Critical care, Focus groups, Intensive care units, Monitoring physiologic, Patient safety, Patient-centred care, Qualitative research, Smart glasses, Surveillance
National Category
Nursing
Identifiers
urn:nbn:se:bth-15738 (URN)10.1016/j.iccn.2017.11.006 (DOI)000427792500012 ()2-s2.0-85039550176 (Scopus ID)
Available from: 2018-01-11 Created: 2018-01-11 Last updated: 2022-10-14Bibliographically approved
3. Smart Glasses for Anesthesia Care: Initial Focus Group Interviews with Specialized Health Care Professionals
Open this publication in new window or tab >>Smart Glasses for Anesthesia Care: Initial Focus Group Interviews with Specialized Health Care Professionals
Show others...
2021 (English)In: Journal of Perianesthesia Nursing, ISSN 1089-9472, E-ISSN 1532-8473, Vol. 36, no 1, p. 47-53Article in journal (Refereed) Published
Abstract [en]

Purpose: Smart glasses are a kind of wearable technology that gives users sustained, hands-free access to data and can transmit and receive information wirelessly. Earlier studies have suggested that smart glasses have the potential to improve patient safety in anesthesia care. Research regarding health care professionals' views of the potential use of smart glasses in anesthesia care is limited. The purpose of this study was to describe anesthesia health care professionals' views of smart glasses before clinical use. Design: A qualitative descriptive study. Methods: Data were collected from focus group interviews and analyzed using thematic content analysis. Findings: Three categories of participants' views of smart glasses were created during the analysis: views of integrating smart glasses in clinical setting; views of customized functionality of smart glasses; and views of being a user of smart glasses. One theme, striving for situational control, was identified in the analysis. Conclusions: Smart glasses were seen as a tool that can impact and improve access to patient-related information, and aid health care professionals in their struggle to gain situational control during anesthesia care. These are factors related to increased patient safety. (c) 2020 American Society of PeriAnesthesia Nurses. Published by Elsevier Inc. This is an open access article under the CC BY license (http://creativecommons.org/licenses/by/4.0/).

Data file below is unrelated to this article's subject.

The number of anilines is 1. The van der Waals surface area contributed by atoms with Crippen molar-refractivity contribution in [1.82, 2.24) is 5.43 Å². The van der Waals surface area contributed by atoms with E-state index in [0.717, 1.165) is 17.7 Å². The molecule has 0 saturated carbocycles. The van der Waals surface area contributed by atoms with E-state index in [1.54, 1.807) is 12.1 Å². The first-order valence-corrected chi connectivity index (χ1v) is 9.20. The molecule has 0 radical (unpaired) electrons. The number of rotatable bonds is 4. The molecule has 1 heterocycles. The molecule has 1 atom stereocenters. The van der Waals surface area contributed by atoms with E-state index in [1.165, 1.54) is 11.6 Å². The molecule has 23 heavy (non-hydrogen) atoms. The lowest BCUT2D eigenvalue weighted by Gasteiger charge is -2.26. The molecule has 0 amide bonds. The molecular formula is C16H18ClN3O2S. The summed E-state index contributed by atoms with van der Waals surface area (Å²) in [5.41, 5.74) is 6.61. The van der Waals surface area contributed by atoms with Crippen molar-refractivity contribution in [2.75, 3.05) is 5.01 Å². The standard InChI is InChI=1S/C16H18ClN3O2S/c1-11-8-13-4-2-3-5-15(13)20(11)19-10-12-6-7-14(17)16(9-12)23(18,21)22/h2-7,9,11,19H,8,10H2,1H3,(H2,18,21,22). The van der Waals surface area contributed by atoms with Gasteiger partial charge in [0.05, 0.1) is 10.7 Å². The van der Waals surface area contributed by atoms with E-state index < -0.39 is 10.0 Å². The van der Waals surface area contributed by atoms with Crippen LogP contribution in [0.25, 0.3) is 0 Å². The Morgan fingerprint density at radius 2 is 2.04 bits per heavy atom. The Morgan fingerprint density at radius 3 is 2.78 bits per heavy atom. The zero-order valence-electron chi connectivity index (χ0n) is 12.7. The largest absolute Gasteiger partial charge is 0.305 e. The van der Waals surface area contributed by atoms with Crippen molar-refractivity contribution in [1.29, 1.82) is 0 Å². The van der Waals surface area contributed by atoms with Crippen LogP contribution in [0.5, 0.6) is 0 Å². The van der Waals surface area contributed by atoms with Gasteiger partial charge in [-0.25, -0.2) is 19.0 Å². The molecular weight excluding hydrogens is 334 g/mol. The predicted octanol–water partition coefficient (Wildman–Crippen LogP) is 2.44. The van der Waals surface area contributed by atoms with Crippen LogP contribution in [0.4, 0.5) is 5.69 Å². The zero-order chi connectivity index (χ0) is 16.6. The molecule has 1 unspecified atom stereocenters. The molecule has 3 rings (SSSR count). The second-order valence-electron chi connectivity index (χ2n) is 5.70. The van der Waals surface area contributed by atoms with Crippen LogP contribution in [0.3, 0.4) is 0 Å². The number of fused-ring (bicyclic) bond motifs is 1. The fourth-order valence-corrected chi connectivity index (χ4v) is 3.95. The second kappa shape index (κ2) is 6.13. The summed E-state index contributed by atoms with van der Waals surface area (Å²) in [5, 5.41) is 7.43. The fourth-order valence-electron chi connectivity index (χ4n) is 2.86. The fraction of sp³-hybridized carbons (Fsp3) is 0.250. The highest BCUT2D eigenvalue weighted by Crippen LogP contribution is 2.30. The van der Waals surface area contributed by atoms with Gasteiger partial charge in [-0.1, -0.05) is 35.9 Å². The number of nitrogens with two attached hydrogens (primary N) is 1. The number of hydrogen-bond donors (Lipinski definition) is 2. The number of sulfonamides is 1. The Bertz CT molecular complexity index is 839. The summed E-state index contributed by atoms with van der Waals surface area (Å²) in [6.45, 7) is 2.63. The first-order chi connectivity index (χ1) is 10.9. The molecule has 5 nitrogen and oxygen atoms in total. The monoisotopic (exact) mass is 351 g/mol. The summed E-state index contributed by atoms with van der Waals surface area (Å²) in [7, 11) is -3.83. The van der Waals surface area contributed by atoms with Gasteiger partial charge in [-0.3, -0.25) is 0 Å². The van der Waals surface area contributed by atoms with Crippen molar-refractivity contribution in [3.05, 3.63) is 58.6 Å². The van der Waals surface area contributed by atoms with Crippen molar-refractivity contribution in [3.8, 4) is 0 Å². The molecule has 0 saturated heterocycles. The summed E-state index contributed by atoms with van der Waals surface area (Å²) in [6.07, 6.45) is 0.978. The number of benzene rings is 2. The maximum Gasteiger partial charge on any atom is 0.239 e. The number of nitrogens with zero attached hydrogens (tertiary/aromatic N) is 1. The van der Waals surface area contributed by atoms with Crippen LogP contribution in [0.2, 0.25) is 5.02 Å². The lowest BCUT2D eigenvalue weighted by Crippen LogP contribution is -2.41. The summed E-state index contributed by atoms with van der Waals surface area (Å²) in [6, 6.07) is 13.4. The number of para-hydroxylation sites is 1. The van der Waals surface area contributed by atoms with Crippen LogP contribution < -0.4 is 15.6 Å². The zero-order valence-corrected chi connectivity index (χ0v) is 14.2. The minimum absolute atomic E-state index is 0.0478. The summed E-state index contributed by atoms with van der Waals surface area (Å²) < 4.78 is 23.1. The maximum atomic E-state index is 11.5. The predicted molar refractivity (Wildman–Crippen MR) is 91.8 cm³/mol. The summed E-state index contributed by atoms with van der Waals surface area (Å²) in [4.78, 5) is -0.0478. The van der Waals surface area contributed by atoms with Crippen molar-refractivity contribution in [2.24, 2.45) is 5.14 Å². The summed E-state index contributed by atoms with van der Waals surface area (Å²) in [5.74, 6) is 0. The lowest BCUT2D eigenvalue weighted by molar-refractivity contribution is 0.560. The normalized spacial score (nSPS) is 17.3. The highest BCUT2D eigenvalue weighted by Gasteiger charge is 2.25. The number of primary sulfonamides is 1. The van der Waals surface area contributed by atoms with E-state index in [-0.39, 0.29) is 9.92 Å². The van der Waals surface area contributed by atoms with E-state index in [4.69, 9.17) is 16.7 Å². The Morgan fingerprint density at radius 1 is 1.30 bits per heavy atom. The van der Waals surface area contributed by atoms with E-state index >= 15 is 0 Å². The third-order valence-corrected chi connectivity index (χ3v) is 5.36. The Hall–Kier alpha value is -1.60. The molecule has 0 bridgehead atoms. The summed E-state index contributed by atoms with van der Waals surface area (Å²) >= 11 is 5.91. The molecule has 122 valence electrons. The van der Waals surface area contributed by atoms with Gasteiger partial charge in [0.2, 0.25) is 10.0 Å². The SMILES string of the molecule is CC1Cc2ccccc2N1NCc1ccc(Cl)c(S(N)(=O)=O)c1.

Place, publisher, year, edition, pages
ELSEVIER SCIENCE INC, 2021
Keywords
anesthesia, smart glasses, physiological monitoring, patient safety, qualitative research
National Category
Nursing
Identifiers
urn:nbn:se:bth-21367 (URN)10.1016/j.jopan.2020.06.019 (DOI)000635450700010 ()33041201 (PubMedID)2-s2.0-85092252548 (Scopus ID)
Note

open access

Available from: 2021-04-29 Created: 2021-04-29 Last updated: 2022-10-14Bibliographically approved
4. Burden of care related to monitoring patient vital signs during intensive care; a descriptive retrospective database study
Open this publication in new window or tab >>Burden of care related to monitoring patient vital signs during intensive care; a descriptive retrospective database study
2022 (English)In: Intensive & Critical Care Nursing, ISSN 0964-3397, E-ISSN 1532-4036, Vol. 71, article id 103213Article in journal (Refereed) Published
Abstract [en]

Objective: The aim of this study was to describe burden of care related to monitoring patient vital signs of intensive care unit patients in a Swedish hospital. Setting: Data collected by “The Swedish Intensive Care Registry” from one general category II intensive care unit in a Swedish hospital was included in this study. Data from year 2014 to 2020 was analysed comprising a total of 3617 intensive care episodes and 29,165 work shifts. Research methodology: This is a retrospective database study. Descriptive statistics gave an overview of the dataset. To test for differences between variables related to burden of care for “Documentation of monitoring” Mann Whitney U test and Kruskal Wallis test was performed using STATA. Results: “Documentation of monitoring” was reported to generate a prominent burden of care during intensive care. Nearly all patients had continuous monitoring. Comparison for burden of care related to “Documentation of monitoring” for sexes generated no statistically significant difference. Comparison for burden of care related to “Documentation of monitoring” among age groups, diagnose groups and time of day generated statistically significant differences. Conclusion: Monitoring patient vital signs was clearly present during intensive care, hence impacting intensive care nurses’ clinical practice. Further research is endorsed to improve and facilitate monitoring to keep improving patient safety. © 2022 The Authors